I went to the AcademyHealth Annual Research Meeting over the weekend (it’s probably the biggest health policy conference of the year), and then this morning I went to the annual report for one of the regions participating in RWJF’s Aligning Forces for Quality, and I can’t stand the abuse of the word “value” any longer. The picture on the right is part of the cover of the program I came home with from the meeting this morning. Does the text strike anyone else as . . . ineffective? Shortening the path is great, but shortening it to “high-quality, high-value health care”?
Let’s do a refresher on what the word “value” means. This has a precise definition in the professional and academic world, and I guess anyone can choose to define a word however they want, but this is the widely accepted (and most useful) definition:
Value = Quality / Price
Quality can be defined differently as well, but it generally includes outcomes, patient experience, and everything a patient wants. It doesn’t just include quantitative metrics, but it also includes all the softer metrics that are important to patients. For example, the softer metrics related to a physician would include bedside manner, friendly office staff, convenience, length of relationship, and so forth.
Price is the amount of money paid to get the quality. PRICE IS NOT THE SAME AS COST, NOR IS IT THE SAME AS TOTAL SPENDING. I’ve never done all caps for a sentence before, but this is the first time I felt like a sentence needed it. Cost would be the actual costs that were incurred to provide the service, but patients don’t care about cost. They care about the price, the thing they actually have to pay. And, in healthcare, beware of the word “charge” as well, which generally refers to the price a provider is asking for even if the insurer pays him something completely different. Confused? I explain provider pricing in an earlier post.
Now that the more appropriate meaning of the word “value” is understood, look back at the text on the cover picture. “Shortening the Path to High-quality, Low-cost Health Care” would work. “Shortening the Path to High-value Health Care” would also work, but I guess it would not be as explicit as it would be to anyone who hasn’t read this blog post. But not Hooper Humperdink. Not him.
So, next time you hear someone say, “We need to improve the value of healthcare delivered in the U.S.,” you should think, “Ah. This person wants to improve the quality and/or decrease the prices of healthcare in the U.S.” And FYI, the only way we can substantially decrease prices is to decrease COSTS first. Yes, I would say that our new absolutely most important goal in the health policy world (now that the ACA stands; for the time being at least) is to help providers decrease costs and then make sure prices follow.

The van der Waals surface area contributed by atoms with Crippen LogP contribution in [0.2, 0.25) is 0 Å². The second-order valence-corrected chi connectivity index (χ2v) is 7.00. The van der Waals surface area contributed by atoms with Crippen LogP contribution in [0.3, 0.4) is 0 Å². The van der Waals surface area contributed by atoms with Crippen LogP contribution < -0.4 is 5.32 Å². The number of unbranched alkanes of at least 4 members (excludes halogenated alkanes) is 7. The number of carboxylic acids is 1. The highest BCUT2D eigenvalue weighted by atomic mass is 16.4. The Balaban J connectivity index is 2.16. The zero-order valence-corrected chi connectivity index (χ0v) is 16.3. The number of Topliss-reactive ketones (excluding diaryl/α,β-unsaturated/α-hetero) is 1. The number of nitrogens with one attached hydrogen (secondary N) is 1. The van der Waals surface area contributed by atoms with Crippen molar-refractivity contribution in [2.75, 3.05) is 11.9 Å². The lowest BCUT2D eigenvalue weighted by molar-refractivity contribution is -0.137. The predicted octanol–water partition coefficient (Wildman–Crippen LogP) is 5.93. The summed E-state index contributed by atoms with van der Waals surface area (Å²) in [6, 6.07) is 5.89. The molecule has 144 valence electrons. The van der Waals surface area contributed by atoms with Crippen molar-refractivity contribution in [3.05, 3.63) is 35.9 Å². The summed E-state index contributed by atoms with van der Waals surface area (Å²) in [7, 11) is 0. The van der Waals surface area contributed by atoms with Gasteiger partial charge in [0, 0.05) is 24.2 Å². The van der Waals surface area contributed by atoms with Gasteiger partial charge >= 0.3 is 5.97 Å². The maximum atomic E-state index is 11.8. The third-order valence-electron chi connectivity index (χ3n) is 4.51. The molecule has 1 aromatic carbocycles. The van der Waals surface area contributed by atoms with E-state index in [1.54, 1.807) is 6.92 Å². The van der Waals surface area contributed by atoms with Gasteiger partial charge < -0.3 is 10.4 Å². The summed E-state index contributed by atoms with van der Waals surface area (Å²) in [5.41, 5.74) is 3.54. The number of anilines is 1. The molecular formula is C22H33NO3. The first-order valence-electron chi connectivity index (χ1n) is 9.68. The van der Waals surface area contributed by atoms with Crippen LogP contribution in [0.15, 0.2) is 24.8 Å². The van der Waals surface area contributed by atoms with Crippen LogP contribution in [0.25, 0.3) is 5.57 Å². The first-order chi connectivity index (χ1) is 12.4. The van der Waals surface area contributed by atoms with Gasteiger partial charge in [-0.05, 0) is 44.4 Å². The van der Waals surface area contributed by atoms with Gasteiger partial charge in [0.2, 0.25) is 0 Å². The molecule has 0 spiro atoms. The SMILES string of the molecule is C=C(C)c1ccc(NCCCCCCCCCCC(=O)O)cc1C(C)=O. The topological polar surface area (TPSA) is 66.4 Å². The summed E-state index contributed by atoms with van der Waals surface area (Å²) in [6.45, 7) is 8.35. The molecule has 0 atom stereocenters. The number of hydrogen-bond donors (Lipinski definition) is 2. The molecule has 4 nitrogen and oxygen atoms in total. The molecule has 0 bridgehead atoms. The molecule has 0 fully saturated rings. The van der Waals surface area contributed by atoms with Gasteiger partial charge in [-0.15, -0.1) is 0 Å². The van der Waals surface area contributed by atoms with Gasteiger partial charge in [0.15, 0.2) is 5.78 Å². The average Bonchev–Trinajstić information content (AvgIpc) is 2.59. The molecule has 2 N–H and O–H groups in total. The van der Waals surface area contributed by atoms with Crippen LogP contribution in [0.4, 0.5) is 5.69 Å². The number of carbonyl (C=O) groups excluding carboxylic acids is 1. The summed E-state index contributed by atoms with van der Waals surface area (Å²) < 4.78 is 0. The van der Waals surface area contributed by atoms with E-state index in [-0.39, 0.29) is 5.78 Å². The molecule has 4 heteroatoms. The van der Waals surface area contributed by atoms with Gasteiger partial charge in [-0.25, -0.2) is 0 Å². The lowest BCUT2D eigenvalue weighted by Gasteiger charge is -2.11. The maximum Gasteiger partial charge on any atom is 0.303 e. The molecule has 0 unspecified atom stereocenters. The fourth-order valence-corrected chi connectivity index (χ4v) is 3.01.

9 thoughts on “Can We Please Use the Proper Definition of Value?”
Reblogged this on Carlo Favaretti.
I appreciate the compliment on my work, thank you!
Is it really true that the only way to decrease prices is to reduce costs first? First, it is possible to reduce the price to most consumers buy having greater government subsidy – of course, someone likely pays higher taxes to pay for that subsidy but if the taxes are progressive, it would lower prices for the majority of the consumers. Second, one of the obstacles to managing costs is the fact that there are so many people (the uninsured) that aren’t in the risk pool. Or at least not in a more orderly way. I see one of the big benefits of the ACA, flawed as it might be, to be expanding the pool of insured to be pretty much universal. At that point, I believe it is more possible to address the cost issue. Absent universal coverage, managing the risk pool is too difficult – unless we make the decision as a society to ignore the less fortunate.
I will attempt to address your points one by one:
1. I guess you’re right that we could lower prices before costs. This would cut into profits (not always a bad thing) and probably force costs down due to the new constrained financial environment for the company.
2. Yes, the price consumers pay could be reduced through government subsidies. But this does not affect the total price–it only shifts the responsibility to pay to someone else. I am interested in lowering total prices.